FERC laid out a "public policy" status for regional transmission organizations and state regulatory bodies as planning oozes forward on various proposals, some of which would cost $20 billion or more. The power lines would have up to 765 kilovolts of capacity, double the largest lines now serving Iowa.
Most important, the ruling gives the various authorities a rationale to assign portions of the costs of such a line to all the recipients of the electricity, not just the builders who would start the lines somewhere in the Dakotas, Minnesota or Iowa.
While railroads, highways, and oil and gas pipelines have routinely crossed state boundaries for a century or more, most electricity transmission grid systems have been contained within urban localities or states.
A big multistate line such as proposed for wind would be new, and the idea is often likened to the transcontinental railroad of the 19th century or the interstate highway network of the 20th.
Consensus is emerging slowly on how such a line should be paid for and who would regulate it.
Opponents on what would be the receiving end east of Chicago have expressed misgivings about having to pay part of the cost of the transmission line.
For promoters of a line from Iowa eastward, the FERC ruling isn't final approval. But at least FERC kept the light green.
"This ruling means that we can continue to move ahead on our proposal," said MidAmerican Energy Vice President Dean Crist, who oversees regulatory affairs for the Des Moines-based utility.
MidAmerican and its partner, American Electric Power of Columbus, Ohio, want to build a line that would run from Iowa east to at least Ohio. The venture is working first on the eastern connection from Ohio west into Illinois.
Other contenders in the transmission derby are ITC Holdings of Michigan, which owns the local transmission grid formerly owned by Alliant Energy in Iowa, and Clean Line Energy Partners, a Houston company that wants to build a 4,000-megawatt wind farm in northwest Iowa and ship the juice to the Commonweath Edison market in Chicago.
ComEd, in turn, is connected through regional networks to eastern utilities in Pennsylvania, New Jersey and Maryland.
All of those proposals still face years of scrutiny from the utility regulators of states they would cross, and also the Midwest Independent System Operator MISO, the consortium of utilities, independent generators and transmission companies that operates the electric grid from Ohio to the Dakotas and into central Canada.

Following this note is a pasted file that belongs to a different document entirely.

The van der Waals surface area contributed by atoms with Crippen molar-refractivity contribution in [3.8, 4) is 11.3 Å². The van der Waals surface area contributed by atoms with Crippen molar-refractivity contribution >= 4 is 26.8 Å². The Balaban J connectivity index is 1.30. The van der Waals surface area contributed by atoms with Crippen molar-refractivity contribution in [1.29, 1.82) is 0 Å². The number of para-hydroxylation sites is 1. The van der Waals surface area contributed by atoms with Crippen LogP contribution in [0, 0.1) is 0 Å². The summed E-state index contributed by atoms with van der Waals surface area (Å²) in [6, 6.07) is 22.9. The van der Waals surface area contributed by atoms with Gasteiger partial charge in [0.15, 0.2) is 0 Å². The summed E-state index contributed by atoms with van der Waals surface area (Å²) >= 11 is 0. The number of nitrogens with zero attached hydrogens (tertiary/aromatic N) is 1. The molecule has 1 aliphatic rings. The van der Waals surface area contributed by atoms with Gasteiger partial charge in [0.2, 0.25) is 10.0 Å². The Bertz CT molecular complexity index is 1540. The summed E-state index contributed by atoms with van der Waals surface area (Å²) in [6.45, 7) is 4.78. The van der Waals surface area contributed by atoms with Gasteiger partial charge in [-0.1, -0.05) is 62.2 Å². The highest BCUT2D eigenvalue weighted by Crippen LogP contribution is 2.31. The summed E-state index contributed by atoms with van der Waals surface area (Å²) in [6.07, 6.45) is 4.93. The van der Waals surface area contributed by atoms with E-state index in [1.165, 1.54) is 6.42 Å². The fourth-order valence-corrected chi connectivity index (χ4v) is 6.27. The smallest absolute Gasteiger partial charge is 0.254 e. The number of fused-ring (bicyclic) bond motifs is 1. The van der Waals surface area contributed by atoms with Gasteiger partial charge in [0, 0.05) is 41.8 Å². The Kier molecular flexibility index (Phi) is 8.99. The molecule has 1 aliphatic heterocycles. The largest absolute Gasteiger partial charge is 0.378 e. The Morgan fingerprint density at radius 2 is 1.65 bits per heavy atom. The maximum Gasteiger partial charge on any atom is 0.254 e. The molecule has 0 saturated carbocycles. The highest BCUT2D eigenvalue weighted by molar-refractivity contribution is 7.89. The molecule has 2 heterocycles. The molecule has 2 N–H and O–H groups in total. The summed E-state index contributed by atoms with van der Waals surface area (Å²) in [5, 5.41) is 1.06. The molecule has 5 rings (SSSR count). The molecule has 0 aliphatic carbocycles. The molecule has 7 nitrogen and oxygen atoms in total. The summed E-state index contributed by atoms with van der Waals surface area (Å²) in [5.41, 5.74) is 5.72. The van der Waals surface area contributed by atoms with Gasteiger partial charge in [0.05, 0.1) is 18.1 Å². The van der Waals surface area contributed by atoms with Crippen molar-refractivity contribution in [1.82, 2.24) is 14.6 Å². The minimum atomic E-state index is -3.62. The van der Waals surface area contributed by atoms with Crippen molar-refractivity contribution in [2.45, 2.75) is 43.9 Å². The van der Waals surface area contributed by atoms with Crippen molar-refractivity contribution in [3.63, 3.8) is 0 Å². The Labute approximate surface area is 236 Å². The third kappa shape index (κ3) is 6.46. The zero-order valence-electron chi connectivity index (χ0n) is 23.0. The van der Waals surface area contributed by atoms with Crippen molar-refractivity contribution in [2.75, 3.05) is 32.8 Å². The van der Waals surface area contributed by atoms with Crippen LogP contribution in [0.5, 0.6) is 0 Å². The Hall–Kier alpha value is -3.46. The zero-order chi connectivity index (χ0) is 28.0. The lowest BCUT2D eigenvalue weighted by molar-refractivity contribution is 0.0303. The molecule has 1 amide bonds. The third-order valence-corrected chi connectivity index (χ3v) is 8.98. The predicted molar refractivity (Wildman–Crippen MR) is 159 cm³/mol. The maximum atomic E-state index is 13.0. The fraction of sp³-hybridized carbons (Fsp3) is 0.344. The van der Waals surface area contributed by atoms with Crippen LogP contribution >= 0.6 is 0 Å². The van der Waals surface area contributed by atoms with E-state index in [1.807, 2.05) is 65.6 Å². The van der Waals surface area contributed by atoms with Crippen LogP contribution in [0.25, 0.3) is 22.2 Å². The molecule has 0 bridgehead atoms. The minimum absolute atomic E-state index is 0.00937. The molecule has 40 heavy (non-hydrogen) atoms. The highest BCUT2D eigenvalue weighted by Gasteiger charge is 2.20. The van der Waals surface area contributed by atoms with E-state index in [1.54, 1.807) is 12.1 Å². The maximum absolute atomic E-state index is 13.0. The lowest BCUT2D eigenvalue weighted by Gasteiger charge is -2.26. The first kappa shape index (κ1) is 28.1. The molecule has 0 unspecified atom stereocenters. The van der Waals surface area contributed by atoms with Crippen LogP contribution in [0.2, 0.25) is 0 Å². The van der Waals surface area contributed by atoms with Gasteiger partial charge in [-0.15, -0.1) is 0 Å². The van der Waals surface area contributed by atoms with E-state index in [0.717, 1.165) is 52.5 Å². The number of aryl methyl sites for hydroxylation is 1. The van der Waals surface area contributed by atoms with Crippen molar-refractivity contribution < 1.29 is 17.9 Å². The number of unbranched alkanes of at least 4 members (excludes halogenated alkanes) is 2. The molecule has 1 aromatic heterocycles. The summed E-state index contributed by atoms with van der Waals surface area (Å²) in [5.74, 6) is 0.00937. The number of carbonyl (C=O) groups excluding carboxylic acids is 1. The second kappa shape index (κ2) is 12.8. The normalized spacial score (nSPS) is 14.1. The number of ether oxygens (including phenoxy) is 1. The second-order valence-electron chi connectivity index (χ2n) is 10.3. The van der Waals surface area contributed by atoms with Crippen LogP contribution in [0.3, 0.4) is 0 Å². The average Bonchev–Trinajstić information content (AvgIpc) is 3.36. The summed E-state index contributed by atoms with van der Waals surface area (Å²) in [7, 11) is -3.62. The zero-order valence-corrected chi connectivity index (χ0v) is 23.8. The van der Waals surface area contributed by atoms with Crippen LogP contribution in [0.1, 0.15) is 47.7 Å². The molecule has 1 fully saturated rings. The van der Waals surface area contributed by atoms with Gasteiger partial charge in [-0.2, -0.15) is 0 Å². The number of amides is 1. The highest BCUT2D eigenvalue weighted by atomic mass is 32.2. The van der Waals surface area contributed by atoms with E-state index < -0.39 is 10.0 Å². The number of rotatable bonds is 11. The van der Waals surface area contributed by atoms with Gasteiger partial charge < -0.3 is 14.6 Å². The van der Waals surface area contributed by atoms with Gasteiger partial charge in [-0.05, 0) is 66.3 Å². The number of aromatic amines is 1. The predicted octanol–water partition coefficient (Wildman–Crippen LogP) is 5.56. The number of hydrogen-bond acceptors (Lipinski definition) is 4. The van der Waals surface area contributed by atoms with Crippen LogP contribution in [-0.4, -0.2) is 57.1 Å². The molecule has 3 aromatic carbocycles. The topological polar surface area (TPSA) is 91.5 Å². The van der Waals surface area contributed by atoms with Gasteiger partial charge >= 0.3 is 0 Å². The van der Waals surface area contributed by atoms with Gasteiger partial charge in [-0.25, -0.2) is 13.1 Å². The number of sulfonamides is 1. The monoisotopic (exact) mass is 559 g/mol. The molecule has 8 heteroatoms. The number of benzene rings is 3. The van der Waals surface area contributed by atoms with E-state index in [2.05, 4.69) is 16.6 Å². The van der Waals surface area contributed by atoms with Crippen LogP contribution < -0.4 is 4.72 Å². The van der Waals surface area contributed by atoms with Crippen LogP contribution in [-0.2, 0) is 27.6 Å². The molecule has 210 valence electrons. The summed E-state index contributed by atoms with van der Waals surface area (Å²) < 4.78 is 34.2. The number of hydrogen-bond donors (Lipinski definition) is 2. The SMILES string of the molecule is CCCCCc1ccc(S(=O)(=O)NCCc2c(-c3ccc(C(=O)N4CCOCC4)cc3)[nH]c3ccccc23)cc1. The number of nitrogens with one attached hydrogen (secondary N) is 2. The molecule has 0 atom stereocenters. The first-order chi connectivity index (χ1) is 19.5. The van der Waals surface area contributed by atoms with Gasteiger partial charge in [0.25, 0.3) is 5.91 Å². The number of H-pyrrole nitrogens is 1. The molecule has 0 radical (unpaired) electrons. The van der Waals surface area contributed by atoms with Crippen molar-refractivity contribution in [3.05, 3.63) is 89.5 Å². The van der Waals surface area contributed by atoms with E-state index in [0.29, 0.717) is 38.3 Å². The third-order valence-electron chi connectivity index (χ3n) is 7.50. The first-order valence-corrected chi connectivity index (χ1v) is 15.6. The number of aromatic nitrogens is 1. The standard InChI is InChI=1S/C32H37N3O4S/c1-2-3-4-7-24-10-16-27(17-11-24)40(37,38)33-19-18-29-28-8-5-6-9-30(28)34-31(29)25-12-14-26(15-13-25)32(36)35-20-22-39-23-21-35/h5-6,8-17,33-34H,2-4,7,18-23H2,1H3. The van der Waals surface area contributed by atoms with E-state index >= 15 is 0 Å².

Somewhere in that stew of regulators and electricity providers is the framework for ultimate approval of a project. "The next step is to work with MISO on the new system of rates and rules," said Crist. "And that will be complicated."
But Crist and other supporters of new wind transmission can at least go forward confident that federal regulators won't shoot down the multistate transmission concept.
FERC Chairman Jon Wellinghoff said approval of the transmission concept "promotes efficient and cost-effective transmission planning and the fair allocation of costs for new transmission facilities. These changes will provide consumers with greater access to efficient, low-cost electricity."
Pro-transmission groups have cheered the FERC ruling.
President J. Jolly Hayden of Wires, a trade association of transmission providers, customers, and equipment and service companies, said that "the FERC transmission planning removes one of the obstacles to developing the grid that the U.S. needs for the 21st century - narrow cost allocation that does not recognize the way the grid operates and impedes cost recovery for grid investment."
Not everybody was thrilled. Eastern utility interests have railed against Midwestern wind projects, saying they would rather develop their own wind resources offshore in the Atlantic Ocean.
The Easterners object to being handed part of the bill for the interstate transmission project.
The Coalition for Fair Transmission Policy, a group of Eastern utilities and state regulators, said "socializing the costs of transmission lines to access remote renewable resources amounts to an expensive subsidy for some renewable energy developers that distorts the marketplace, and ultimately results in higher electricity prices for everyone."
The Wall Street Journal editorialized last year against the FERC position, saying it would "essentially socialize the cost of transmission lines across 13 states in the Midwest."